Many police departments require officers to wear body cameras to provide the public with increased transparency. The use of body cameras by law enforcement agencies has led some people to wonder whether civilians can wear the same devices in public.
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TLDR – Civilians can wear body cameras if they do not violate any laws related to the use of recording devices in public. For example, in many states, it is illegal to record the audio of private conversations without the consent of all parties.
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Is it Legal to Wear a Body Camera in Public?
It is legal to wear a body camera in public when following all laws concerning the use of cameras. A body camera is simply a camera that is secured to the body. Filming with a body camera is the same as filming with the camera on a smartphone as far as the law is concerned.
As of the time of this writing, there are no specific civilian body camera laws. However, privacy laws may apply to this situation. Civilians can use a body camera anywhere that they can use a standard camera if they do not break any privacy laws.
Most states have privacy laws that prohibit individuals from recording private conversations without permission. For example, in California, individuals cannot use surveillance devices that record audio. The camera must only capture video, which would also apply to body cameras worn by civilians.
Can I Wear a Body Camera Inside a Store?
Whether an individual can wear a body camera inside a store any other commercial location depends on the policies of the store or building owner. Most stores are private establishments, which allows the owner to set rules for what a customer can or cannot do. The owner may choose to prohibit the use of cameras.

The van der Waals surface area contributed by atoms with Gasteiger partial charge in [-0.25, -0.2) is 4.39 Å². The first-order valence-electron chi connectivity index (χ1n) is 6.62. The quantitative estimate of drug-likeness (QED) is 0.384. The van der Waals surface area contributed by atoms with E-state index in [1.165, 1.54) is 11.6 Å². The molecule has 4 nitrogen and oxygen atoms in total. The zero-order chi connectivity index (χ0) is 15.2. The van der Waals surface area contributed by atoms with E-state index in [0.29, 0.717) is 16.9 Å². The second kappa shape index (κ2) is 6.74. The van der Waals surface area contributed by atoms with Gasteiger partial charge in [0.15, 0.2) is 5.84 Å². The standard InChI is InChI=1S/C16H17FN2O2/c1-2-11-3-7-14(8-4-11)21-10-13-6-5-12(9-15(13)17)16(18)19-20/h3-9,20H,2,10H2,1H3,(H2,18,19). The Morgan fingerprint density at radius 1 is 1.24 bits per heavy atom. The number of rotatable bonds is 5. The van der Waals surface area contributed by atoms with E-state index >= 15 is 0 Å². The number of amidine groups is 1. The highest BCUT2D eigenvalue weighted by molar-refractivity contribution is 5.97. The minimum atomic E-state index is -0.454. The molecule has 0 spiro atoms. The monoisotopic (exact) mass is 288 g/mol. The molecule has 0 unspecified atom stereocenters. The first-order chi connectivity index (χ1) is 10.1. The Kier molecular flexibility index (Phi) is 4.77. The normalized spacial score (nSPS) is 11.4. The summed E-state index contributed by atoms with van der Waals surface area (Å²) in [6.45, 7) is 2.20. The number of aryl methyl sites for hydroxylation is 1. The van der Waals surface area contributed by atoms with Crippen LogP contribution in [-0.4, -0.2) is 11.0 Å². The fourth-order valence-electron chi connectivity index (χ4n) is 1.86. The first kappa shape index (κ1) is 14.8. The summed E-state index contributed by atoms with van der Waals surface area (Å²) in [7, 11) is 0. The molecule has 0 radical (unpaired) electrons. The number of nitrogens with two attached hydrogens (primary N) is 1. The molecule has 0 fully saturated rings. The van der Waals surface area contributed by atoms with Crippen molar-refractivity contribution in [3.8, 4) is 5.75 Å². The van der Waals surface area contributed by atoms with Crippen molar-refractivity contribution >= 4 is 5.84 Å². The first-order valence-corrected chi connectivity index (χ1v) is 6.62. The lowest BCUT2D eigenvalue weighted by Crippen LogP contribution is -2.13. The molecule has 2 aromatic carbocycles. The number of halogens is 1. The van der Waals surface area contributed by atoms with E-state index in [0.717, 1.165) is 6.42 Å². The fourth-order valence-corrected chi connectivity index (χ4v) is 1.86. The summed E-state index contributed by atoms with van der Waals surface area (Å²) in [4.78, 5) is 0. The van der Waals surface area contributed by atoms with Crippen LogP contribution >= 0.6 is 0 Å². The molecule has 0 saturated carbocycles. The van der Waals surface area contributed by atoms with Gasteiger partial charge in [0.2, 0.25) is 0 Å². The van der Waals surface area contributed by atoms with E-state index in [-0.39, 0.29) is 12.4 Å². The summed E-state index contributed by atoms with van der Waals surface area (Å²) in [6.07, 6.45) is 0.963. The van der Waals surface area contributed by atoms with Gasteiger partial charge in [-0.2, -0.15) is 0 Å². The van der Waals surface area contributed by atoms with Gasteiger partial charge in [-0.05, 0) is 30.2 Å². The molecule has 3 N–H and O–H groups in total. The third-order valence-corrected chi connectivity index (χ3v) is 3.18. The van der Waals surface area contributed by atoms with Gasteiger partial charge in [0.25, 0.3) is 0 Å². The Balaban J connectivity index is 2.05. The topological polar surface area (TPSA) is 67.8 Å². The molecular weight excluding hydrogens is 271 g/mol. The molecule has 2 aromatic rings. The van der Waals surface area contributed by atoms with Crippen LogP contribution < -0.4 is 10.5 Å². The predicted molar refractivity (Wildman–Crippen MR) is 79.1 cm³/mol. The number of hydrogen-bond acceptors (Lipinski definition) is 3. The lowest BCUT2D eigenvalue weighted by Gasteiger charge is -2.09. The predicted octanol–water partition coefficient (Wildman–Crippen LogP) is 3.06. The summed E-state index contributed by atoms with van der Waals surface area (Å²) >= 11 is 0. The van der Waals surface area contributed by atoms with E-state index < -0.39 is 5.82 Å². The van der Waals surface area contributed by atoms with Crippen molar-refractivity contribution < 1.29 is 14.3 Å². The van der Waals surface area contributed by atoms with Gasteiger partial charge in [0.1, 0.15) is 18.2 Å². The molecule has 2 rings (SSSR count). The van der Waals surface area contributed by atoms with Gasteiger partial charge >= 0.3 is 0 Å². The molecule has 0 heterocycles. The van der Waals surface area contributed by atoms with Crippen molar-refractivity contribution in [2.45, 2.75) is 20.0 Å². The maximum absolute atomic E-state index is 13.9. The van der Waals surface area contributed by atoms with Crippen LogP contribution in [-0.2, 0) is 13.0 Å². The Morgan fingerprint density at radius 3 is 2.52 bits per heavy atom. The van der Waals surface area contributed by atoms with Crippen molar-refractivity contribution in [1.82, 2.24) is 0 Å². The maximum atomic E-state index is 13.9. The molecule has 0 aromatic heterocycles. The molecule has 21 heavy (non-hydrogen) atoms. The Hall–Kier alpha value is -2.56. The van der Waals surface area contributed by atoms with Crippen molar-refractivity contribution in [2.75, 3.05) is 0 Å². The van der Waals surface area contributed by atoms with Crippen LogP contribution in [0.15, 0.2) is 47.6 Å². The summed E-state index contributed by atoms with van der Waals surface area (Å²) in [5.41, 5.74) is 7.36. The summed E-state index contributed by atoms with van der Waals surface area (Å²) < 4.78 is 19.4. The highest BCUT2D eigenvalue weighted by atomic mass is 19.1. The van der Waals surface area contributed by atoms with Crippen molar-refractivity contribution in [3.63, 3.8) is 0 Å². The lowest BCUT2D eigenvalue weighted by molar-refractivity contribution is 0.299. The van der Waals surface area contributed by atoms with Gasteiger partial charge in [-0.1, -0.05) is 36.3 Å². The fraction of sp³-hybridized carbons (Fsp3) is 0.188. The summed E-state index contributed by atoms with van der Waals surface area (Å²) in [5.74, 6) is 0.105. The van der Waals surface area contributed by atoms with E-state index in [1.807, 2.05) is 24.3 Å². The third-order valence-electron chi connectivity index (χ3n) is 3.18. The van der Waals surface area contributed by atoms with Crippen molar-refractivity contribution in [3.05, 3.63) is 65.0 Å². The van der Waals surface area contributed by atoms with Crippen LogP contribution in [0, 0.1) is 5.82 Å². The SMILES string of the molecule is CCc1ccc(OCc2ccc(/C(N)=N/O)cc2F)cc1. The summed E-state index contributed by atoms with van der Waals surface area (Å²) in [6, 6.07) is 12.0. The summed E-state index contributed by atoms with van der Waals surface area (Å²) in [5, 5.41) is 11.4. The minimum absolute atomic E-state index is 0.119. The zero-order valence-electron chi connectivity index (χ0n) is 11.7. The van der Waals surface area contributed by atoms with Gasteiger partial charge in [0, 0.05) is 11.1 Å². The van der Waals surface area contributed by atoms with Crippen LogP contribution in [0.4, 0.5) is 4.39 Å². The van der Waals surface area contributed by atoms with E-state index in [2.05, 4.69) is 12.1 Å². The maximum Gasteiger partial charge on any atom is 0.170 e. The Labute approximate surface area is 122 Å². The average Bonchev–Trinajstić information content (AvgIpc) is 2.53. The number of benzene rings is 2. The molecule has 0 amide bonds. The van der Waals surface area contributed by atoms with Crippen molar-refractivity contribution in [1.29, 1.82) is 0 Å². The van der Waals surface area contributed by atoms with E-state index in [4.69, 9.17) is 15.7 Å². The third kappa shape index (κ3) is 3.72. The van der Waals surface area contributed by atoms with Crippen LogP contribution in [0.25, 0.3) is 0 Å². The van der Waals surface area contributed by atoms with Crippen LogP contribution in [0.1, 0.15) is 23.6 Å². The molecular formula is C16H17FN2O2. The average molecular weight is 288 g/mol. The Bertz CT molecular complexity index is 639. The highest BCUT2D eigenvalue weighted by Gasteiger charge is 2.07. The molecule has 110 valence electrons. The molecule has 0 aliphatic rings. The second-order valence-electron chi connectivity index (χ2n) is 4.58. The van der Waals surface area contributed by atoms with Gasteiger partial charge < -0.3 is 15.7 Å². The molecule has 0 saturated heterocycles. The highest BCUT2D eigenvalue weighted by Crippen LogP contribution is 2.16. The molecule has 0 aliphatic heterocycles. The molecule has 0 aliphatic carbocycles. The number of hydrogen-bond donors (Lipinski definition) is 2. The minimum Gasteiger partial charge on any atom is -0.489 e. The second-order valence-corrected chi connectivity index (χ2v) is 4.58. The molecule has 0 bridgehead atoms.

The store’s policies must not infringe on the rights of the customer. A customer has the right not to face discrimination. Shopping itself is a privilege and not a right. Not allowing cameras inside a store does not violate any constitutional rights; it is simply the preference of the store owner.
Are All Officers Required to Wear Body Cameras?
As of 2020, only five states require some police departments to wear body cameras. California, Connecticut, Florida, Nevada, and South Carolina have police body camera laws. In California, police are typically required to wear body cameras. However, police recording requires consent from all parties.
Recordings are also prohibited in areas where privacy is expected, such as a private residence. The laws in other states vary, but rarely require police officers to wear body cameras. Along with state laws, some cities and counties have separate body camera laws. When funding allows it, local police departments may be required to wear body cameras.
Can I Use a Camera to Film Police Officers?
Police officers cannot confiscate cameras or smartphones from a bystander. It is also an obstruction of justice to request or force someone to delete videos or photos taken in public as the images may be used as evidence.
Courts have ruled that citizens have the right to videotape or photograph police officers under the First Amendment of the US Constitution. However, police officers must be performing official duties in a public setting.
When citizens film police officers, they need to follow other applicable laws. For example, a citizen cannot trespass on private property or obstruct police activity. In most states, police officers must be aware that they are being filmed. Recording police officers without their knowledge may violate state privacy laws or eavesdropping laws.
Can I Film Someone Without Their Permission?
It is not illegal to film someone in public without their permission if the individual does not have a reasonable expectation of privacy. Someone walking down a public street or sitting in an outdoor dining area cannot reasonably expect complete privacy. However, most states protect any conversation that individuals perceive as private.
For example, if a couple is engaging in private conversation at normal speaking levels, they can reasonably expect others to not eavesdrop. If the couple talks loudly, they can no longer expect privacy.
The laws related to filming without permission also vary depending on the intent of the photographer. If the video or photos are intended for commercial purposes, the photographer must obtain a release form or a consent form from the subject.